Shinsaibashi and Dotonbori: Eating and Shopping our Way into the Heart of Osaka

Shinsaibashi and Dotonbori: Eating and Shopping our Way into the Heart of Osaka

You’re in Japan dude, so keep left.

I told myself that over and over but I kept veering right anyway. Disoriented by my DSLR, I’d look up from my viewfinder and find myself drifting right and walking headfirst into a sea of humanity. Only in Shibuya had I seen crowds bigger than this.

“Sumimasen, sumimasen!” I would say in embarassment as I ducked and dodged oncoming traffic. Waiting for a big enough gap between pedestrians, I’d jump back to the safety of the left, only to find myself right where I started at the next photo-op.

“Ooooh look at that!” Click Click. Fuck.

That’s pretty much what walking in Shinsaibashi and Dotonbori was like, which was unsurprising considering that we were right in the heart of Osaka. We loved every minute of it.

Shinsaibashi

Shinsaibashi Arcade is the premier shopping area in Osaka. Around 600 meters long, it’s filled with trendy boutiques, retail chains, and luxury department stores like Daimaru, UniQlo, H&M, Bulgari, and Zara.

Surprisingly, you can find many bargains here. Never the impulse shopper, Ren carefully deliberates every purchase and compares prices to Manila before pulling the trigger. Going postal at H&M, she went home with three shopping bags full of great bargains. Contrary to popular belief, Japan doesn’t always have to be unaffordable.
Shinsaibashi-Dotonbori, Osaka, Japan

There’s no shortage of visual stimuli here.
Shinsaibashi-Dotonbori, Osaka, Japan

These photos were taken pretty early in the day, but the place gets absolutely jam-packed by around noon on weekends. You could literally jump up and be carried away by the wave of shoppers. It got so bad at one point that Ren and I decided to get off this main strip and walk on a parallel street instead.
Shinsaibashi-Dotonbori, Osaka, Japan

Dotonbori

Crossing the street and out of the covered arcade, you’ll walk into this open area and see that large Glico man sign. That’s when you know you’re in Dotnobori. Originally installed in 1935, the giant Glico Man is Dotonbori’s most iconic landmark. It’s a symbol for the Glico candy company, makers of caramel candy and Pocky.
Shinsaibashi-Dotonbori, Osaka, Japan

If Shinsaibashi is for shopping, then Dotonbori is for dining. Many people describe Osaka as the culinary capitol of the world. If that’s true, then Dotonbori is it’s city hall. This place is a glutton’s wet dream. On acid.

Built in 1960, another famous Dotonbori landmark is the Kani Doraku mechanized crab. Famous for serving all kinds of crab, Kani Doraku together with Zuboraya and Kinryu Ramen are among the most popular restaurants in Dotonbori. Like the shopping in Shinsaibashi, there are fantastic bargains to be had here on food. The street food is amazing, and cheap too!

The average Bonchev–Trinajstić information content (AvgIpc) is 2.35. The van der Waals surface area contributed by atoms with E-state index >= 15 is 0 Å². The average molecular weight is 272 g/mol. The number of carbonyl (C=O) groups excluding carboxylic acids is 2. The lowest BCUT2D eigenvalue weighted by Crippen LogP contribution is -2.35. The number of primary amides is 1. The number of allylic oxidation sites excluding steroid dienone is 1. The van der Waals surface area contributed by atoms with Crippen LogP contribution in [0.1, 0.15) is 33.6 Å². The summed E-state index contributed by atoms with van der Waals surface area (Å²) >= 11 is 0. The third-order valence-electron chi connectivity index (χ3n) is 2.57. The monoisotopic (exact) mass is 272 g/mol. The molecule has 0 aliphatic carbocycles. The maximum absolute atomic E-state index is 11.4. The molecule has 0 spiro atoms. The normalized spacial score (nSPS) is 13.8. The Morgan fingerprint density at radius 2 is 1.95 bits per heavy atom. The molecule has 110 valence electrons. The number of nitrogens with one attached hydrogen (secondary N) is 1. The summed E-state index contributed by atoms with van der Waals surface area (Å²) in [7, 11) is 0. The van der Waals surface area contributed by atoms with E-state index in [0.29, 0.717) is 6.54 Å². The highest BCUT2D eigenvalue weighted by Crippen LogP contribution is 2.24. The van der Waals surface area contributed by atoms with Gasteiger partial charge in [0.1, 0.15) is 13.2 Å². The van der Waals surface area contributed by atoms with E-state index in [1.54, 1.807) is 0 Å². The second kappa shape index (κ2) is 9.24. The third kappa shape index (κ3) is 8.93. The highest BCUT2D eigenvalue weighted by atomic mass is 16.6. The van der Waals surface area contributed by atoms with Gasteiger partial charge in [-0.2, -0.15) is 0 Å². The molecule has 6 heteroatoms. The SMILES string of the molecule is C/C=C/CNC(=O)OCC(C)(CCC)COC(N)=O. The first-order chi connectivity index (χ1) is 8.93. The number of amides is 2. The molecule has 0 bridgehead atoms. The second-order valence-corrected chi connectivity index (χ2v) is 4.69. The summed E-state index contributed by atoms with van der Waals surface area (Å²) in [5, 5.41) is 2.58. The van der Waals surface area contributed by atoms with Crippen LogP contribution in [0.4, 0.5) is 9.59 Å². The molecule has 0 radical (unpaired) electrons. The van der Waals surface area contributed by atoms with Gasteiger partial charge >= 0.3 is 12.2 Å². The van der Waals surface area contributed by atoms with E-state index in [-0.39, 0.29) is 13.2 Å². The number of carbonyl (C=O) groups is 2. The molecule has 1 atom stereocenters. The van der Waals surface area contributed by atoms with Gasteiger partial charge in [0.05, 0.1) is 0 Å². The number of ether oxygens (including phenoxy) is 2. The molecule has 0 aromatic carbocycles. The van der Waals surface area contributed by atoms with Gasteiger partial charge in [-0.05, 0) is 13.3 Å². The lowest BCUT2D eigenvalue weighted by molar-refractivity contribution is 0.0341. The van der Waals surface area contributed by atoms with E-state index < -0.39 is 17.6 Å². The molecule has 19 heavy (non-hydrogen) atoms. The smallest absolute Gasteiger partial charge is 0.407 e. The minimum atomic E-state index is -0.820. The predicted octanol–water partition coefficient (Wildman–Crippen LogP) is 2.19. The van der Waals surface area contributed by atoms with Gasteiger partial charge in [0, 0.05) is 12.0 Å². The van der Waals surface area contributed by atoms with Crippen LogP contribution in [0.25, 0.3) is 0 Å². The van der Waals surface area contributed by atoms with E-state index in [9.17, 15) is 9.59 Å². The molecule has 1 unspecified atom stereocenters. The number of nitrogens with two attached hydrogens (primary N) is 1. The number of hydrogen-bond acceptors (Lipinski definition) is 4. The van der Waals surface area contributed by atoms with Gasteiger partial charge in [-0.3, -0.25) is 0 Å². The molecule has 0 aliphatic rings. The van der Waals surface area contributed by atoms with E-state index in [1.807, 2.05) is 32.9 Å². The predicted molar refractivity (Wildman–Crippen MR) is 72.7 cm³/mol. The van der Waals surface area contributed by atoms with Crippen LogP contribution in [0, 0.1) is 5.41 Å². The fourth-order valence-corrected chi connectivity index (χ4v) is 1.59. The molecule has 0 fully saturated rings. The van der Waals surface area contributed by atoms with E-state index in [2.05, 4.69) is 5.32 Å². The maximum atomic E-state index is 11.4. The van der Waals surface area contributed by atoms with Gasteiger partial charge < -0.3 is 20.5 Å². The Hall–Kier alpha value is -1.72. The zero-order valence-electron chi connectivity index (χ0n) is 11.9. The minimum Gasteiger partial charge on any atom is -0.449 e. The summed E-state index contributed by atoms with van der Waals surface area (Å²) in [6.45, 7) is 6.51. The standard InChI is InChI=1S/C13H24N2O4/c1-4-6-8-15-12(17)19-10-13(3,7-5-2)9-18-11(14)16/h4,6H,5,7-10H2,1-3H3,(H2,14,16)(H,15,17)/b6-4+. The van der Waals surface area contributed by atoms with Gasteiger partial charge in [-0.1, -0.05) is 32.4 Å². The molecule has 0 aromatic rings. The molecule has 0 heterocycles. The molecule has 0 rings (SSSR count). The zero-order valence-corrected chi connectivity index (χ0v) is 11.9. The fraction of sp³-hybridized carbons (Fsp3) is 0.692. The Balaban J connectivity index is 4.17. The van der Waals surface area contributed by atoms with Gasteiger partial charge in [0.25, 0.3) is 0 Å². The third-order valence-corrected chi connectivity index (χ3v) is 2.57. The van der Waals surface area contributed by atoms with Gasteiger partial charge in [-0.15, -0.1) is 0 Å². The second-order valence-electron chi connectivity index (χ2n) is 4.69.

Shinsaibashi-Dotonbori, Osaka, Japan

Crazy built-up signs everywhere
Shinsaibashi-Dotonbori, Osaka, Japan

I wonder what this stall’s selling. 😆
Shinsaibashi-Dotonbori, Osaka, Japan

Giant nigiri sign and blowfish lantern. We tried fugu (blowfish) for the first time at Zuboraya, the post for which you can read HERE.
Shinsaibashi-Dotonbori, Osaka, Japan

With all these crazy 3D signs and neon billboards, Dotonbori is like Disneyland for gourmands. On acid. I can’t tell if this dude is just serious or seriously taking a shit.
Shinsaibashi-Dotonbori, Osaka, Japan

Fugu on top of fugu
Shinsaibashi-Dotonbori, Osaka, Japan

If you’ve got money to burn, then perhaps you’d be interested in this building. 😉
Shinsaibashi-Dotonbori, Osaka, Japan

If you’re traveling to Osaka, then you will wind up at Shinsaibashi and Dotonbori at some point. That’s a given. Going to Osaka without making a stop here is like going to Paris without seeing the Eiffel Tower. It just doesn’t happen. In fact, you’ll probably wind up staying in the area which is what we did. And we loved every minute of it.

Enjoy the shopping and savor the eating, because you won’t find many places like this in the world. Just always remember to keep left.

If you’ll be visiting Osaka primarily for the food (like us), then you can CLICK HERE for a list of twelve drool-worthy things to eat there.

Shinsaibashi Shopping Arcade & Dotonbori

Located in the Minami area, the Shinsaibashi and Dotonbori areas can be reached via Namba Station. CLICK HERE for more information.

For more Osaka travel tips, check out our First-Timer’s Travel Guide to Osaka, Japan

 The First-Timer’s Travel Guide to Osaka, Japan

For travel tips to Kyoto, check out our First-Timer’s Travel Guide to Kyoto, Japan

 The First-Timer’s Travel Guide to Kyoto, Japan

JB Macatulad

JB Macatulad

JB is one half of Will Fly for Food and its chief itinerary maker.  He's the one to blame for all the crappy photos and verbal diarrhea on this blog.  Don't listen to him.
JB Macatulad


There are 4 comments for this article
  1. Pingback: I have only this much of money to cover Japan. How long and where should I go? | toshitabijapan
  2. Savannah at 2:16 am

    Hi JB, love your fabulous photos and blog. May I ask what sense you used when walking around Osaka & Kyoto? I’m a lazy photographer and am hoping to take just one lense with my DSLR! Wishful thinking??

  3. JB Macatulad at 7:49 am

    Hi Savannah, not at all! In fact, I’m the same way. I don’t enjoy switching lenses too often. I have 3 in my bag but the one that gets the most mileage is the 18-55mm kit lens. I have a 50mm that I use for food shots and a 10-18mm for landscapes but for an urban environment like Osaka, the 18-55mm stays on my DSLR most of the time. For Kyoto, I would probably use the 10-18mm more. Hope that helps. 🙂

  4. Pingback: Through My Lens: Kansai Adventures Part 2, Osaka – rando abroad

Leave a Reply

Your email address will not be published. Required fields are marked *